GU: vaginal candidiasis

Hematologic: anemia, eosinophilia, leukopenia, bone marrow depression, thrombocytopenia, neutropenia

Musculoskeletal: myoclonus

Respiratory: chest discomfort, dyspnea, hyperventilation

Skin: rash, urticaria, pruritus, erythema at injection site

Other: altered taste, fever, pain, fungal infection, anaphylaxis


Drug-drug.Probenecid: increased meropenem blood level

Drug-diagnostic tests.Alanine aminotransferase, alkaline phosphatase, amylase, aspartate aminotransferase, bilirubin, blood urea nitrogen, eosinophils, gamma-glutamyl transpeptidase, lactate dehydrogenase, lipase: increased values

Hematocrit, hemoglobin, platelets, neutrophils, white blood cells: decreased values

International Normalized Ratio, partial thromboplastin time, prothrombin time: increased or decreased values

Patient monitoring

• Collect specimens for culture and sensitivity testing as needed. However, be aware that drug therapy may start pending results.

Monitor patient for hypersensitivity reaction or anaphylaxis. If either occurs, stop infusion immediately and initiate emergency treatment.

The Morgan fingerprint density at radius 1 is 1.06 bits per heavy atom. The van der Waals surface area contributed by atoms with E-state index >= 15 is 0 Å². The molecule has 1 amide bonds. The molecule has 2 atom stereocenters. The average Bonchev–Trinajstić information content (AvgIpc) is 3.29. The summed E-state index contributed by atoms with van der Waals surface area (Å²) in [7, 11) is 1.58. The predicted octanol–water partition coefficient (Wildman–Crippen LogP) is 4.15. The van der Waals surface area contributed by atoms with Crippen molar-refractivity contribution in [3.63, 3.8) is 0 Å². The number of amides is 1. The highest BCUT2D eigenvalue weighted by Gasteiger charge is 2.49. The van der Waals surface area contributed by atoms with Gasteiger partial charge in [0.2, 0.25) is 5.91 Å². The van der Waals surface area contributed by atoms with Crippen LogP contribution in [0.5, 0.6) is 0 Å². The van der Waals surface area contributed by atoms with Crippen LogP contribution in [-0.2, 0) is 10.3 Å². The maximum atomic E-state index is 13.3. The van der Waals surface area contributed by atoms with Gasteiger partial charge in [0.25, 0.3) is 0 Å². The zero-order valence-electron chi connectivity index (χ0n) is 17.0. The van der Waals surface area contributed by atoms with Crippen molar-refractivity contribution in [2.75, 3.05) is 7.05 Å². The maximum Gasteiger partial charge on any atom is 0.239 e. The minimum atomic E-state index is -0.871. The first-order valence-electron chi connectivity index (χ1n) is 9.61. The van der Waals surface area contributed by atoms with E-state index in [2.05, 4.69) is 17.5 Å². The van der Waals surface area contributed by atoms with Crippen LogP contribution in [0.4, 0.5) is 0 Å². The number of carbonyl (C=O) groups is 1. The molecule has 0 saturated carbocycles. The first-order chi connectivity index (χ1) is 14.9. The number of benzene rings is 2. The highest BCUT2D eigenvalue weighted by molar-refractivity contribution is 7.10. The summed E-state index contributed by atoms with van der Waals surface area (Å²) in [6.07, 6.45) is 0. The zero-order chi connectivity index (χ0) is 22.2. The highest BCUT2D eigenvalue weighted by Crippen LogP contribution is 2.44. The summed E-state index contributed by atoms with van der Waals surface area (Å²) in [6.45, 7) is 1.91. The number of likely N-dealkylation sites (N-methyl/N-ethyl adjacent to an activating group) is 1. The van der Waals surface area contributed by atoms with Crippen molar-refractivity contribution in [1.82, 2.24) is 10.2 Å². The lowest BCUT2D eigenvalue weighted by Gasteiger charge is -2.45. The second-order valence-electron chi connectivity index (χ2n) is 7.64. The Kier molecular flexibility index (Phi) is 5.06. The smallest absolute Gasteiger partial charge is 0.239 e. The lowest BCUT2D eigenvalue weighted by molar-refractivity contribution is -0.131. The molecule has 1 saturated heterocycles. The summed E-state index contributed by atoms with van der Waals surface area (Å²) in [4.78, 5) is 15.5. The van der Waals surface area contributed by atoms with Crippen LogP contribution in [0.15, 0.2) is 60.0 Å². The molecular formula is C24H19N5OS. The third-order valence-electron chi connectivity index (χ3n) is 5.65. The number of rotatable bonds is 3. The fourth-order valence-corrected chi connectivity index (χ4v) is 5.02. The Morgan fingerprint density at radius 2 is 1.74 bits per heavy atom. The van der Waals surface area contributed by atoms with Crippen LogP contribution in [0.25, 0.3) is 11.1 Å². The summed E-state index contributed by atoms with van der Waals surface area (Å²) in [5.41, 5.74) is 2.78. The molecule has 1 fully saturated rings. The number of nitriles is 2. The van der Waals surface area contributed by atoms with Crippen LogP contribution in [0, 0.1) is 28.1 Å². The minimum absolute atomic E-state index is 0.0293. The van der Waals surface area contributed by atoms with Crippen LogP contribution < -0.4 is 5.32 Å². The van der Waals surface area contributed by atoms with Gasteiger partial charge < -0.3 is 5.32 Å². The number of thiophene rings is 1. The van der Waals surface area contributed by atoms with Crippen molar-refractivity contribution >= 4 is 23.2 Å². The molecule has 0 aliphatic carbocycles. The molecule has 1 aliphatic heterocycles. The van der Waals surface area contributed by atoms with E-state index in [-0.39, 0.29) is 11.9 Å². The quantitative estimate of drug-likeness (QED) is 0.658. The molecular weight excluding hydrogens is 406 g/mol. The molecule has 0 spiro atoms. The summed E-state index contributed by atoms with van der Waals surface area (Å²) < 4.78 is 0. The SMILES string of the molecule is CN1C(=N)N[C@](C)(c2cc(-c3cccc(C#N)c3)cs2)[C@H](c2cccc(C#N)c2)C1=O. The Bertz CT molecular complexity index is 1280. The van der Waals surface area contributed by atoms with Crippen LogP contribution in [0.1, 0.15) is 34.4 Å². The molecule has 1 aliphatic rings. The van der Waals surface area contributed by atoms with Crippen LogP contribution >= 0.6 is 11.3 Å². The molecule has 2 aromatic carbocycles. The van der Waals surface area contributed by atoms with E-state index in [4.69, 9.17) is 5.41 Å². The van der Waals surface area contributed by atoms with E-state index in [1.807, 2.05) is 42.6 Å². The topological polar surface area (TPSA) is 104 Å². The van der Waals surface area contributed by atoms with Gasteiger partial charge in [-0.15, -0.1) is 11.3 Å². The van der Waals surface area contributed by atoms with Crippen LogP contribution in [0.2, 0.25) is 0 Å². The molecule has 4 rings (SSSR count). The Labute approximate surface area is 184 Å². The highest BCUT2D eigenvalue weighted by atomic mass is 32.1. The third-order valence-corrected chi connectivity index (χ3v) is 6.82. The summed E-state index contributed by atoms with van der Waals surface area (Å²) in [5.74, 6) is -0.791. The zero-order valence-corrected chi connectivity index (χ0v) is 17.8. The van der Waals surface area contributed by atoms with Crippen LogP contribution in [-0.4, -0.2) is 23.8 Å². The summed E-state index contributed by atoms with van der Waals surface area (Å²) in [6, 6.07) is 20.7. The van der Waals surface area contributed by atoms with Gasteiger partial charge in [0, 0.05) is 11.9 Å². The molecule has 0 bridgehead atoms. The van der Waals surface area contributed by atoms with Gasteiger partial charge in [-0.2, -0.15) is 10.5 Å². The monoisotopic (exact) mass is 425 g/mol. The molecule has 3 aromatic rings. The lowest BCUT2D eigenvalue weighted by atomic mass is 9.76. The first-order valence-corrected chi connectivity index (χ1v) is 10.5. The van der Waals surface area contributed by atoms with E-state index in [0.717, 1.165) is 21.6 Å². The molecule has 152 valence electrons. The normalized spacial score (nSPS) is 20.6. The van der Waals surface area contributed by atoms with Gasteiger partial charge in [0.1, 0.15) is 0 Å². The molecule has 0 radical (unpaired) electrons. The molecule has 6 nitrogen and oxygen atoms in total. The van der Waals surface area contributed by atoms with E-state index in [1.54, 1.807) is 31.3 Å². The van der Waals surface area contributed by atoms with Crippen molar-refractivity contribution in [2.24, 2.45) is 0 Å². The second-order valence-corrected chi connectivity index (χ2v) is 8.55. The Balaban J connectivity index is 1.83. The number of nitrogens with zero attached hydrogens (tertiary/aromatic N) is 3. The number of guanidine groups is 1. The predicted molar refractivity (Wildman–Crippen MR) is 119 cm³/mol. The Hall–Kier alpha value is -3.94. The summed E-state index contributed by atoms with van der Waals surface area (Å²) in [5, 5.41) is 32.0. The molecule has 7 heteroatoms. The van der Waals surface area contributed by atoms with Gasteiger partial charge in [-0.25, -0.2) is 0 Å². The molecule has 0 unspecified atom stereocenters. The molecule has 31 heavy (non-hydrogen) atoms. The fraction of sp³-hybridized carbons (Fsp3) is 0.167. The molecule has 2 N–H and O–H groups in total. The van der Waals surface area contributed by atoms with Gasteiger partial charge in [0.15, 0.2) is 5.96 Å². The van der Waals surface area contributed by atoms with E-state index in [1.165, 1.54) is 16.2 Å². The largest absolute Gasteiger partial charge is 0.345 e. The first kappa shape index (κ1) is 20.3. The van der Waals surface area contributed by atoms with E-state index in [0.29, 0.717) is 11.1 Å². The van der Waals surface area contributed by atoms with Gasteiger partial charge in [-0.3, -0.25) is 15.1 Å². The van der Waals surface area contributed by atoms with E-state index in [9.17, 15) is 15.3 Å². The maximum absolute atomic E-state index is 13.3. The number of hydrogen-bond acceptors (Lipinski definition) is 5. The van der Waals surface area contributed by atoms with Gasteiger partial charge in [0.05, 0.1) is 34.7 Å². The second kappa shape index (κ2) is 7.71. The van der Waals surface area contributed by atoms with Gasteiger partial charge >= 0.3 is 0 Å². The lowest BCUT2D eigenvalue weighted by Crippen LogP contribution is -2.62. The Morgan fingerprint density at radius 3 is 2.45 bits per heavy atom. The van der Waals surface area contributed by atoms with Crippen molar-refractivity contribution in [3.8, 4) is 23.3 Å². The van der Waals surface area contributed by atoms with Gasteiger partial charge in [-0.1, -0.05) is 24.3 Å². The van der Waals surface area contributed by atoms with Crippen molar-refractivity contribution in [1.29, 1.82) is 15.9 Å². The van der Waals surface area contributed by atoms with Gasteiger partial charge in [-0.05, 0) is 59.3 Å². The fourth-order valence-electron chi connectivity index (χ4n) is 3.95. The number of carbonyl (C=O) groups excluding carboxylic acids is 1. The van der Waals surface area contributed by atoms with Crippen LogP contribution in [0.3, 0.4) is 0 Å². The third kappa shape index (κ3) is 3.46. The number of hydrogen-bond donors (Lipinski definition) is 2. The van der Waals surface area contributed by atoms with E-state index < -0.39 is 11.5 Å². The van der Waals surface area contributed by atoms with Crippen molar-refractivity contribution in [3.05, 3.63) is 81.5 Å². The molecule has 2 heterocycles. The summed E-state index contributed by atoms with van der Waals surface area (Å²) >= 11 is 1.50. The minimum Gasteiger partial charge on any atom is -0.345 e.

• Monitor for CNS irritability and seizures.
• In prolonged therapy, evaluate hematopoietic, renal, and hepatic function and watch for overgrowth of nonsusceptible organisms.
• If diarrhea occurs, check for pseudomembranous colitis and obtain stool cultures.
• Obtain hearing tests in child being treated for bacterial meningitis.

Patient teaching

• Advise patient to report such adverse reactions as CNS irritability, diarrhea, rash, shortness of breath, or pain at infusion site.
• As appropriate, review all other significant and life-threatening adverse reactions and interactions, especially those related to the drugs and tests mentioned above.


/mer·o·pen·em/ (-pen´em) a broad-spectrum antibacterial effective against a wide variety of gram-positive and gram-negative organisms; used in the treatment of intra-abdominal infections and bacterial meningitis.


a miscellaneous antiinfective.
indications It is used to treat serious infections caused by Streptococcus pneumoniae, group A beta-hemolytic streptococci, enterococcus, Klebsiella, Proteus, Escherichia coli, Pseudomonas aeruginosa, Bacteroides fragilis, and B. thetaiotaomicron. It is also used to treat appendicitis and peritonitis caused by the viridans group of streptococci, as well as bacterial meningitis.
contraindications Known hypersensitivity to meropenem or imipenem prohibits its use.